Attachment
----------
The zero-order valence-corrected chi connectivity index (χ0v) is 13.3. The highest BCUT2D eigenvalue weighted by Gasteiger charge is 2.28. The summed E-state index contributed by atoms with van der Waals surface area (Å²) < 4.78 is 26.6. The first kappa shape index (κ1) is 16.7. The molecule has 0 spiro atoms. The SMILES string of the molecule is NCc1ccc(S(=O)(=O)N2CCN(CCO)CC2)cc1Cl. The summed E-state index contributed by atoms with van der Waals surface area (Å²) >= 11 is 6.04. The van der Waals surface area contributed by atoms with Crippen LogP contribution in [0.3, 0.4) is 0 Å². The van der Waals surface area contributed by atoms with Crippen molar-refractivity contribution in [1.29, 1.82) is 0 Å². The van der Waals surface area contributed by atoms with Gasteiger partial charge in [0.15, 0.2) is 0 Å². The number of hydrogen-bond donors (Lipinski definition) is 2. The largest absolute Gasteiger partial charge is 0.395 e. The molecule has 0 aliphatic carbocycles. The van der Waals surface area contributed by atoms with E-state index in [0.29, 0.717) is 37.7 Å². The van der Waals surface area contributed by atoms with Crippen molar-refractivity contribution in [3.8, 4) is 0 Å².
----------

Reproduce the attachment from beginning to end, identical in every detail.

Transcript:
The zero-order valence-corrected chi connectivity index (χ0v) is 13.3. The highest BCUT2D eigenvalue weighted by Gasteiger charge is 2.28. The summed E-state index contributed by atoms with van der Waals surface area (Å²) < 4.78 is 26.6. The first kappa shape index (κ1) is 16.7. The molecule has 0 spiro atoms. The SMILES string of the molecule is NCc1ccc(S(=O)(=O)N2CCN(CCO)CC2)cc1Cl. The summed E-state index contributed by atoms with van der Waals surface area (Å²) >= 11 is 6.04. The van der Waals surface area contributed by atoms with Crippen LogP contribution in [0.3, 0.4) is 0 Å². The van der Waals surface area contributed by atoms with Crippen molar-refractivity contribution in [1.29, 1.82) is 0 Å². The van der Waals surface area contributed by atoms with Gasteiger partial charge in [0.15, 0.2) is 0 Å². The number of hydrogen-bond donors (Lipinski definition) is 2. The largest absolute Gasteiger partial charge is 0.395 e. The molecule has 0 aliphatic carbocycles. The van der Waals surface area contributed by atoms with E-state index in [0.29, 0.717) is 37.7 Å². The van der Waals surface area contributed by atoms with Crippen molar-refractivity contribution in [3.8, 4) is 0 Å².